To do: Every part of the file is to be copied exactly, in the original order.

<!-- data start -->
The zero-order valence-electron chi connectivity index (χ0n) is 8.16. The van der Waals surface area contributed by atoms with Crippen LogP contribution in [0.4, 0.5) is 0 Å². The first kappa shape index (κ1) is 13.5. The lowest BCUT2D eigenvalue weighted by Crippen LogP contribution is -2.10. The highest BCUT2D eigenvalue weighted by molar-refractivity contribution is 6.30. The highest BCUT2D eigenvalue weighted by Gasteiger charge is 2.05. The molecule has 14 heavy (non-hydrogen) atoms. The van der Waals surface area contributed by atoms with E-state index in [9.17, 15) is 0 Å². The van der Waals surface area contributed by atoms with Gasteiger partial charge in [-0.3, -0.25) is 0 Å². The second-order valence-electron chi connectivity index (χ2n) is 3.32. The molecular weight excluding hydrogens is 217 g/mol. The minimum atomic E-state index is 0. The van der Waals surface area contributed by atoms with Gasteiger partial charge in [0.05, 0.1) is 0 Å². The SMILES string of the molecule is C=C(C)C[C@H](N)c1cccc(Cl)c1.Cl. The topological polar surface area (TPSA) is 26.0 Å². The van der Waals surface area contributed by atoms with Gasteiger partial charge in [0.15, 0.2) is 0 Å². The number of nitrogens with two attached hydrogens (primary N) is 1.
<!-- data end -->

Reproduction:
The zero-order valence-electron chi connectivity index (χ0n) is 8.16. The van der Waals surface area contributed by atoms with Crippen LogP contribution in [0.4, 0.5) is 0 Å². The first kappa shape index (κ1) is 13.5. The lowest BCUT2D eigenvalue weighted by Crippen LogP contribution is -2.10. The highest BCUT2D eigenvalue weighted by molar-refractivity contribution is 6.30. The highest BCUT2D eigenvalue weighted by Gasteiger charge is 2.05. The molecule has 14 heavy (non-hydrogen) atoms. The van der Waals surface area contributed by atoms with E-state index in [9.17, 15) is 0 Å². The van der Waals surface area contributed by atoms with Gasteiger partial charge in [-0.3, -0.25) is 0 Å². The second-order valence-electron chi connectivity index (χ2n) is 3.32. The molecular weight excluding hydrogens is 217 g/mol. The minimum atomic E-state index is 0. The van der Waals surface area contributed by atoms with Gasteiger partial charge in [0.05, 0.1) is 0 Å². The SMILES string of the molecule is C=C(C)C[C@H](N)c1cccc(Cl)c1.Cl. The topological polar surface area (TPSA) is 26.0 Å². The van der Waals surface area contributed by atoms with Gasteiger partial charge in [0.15, 0.2) is 0 Å². The number of nitrogens with two attached hydrogens (primary N) is 1.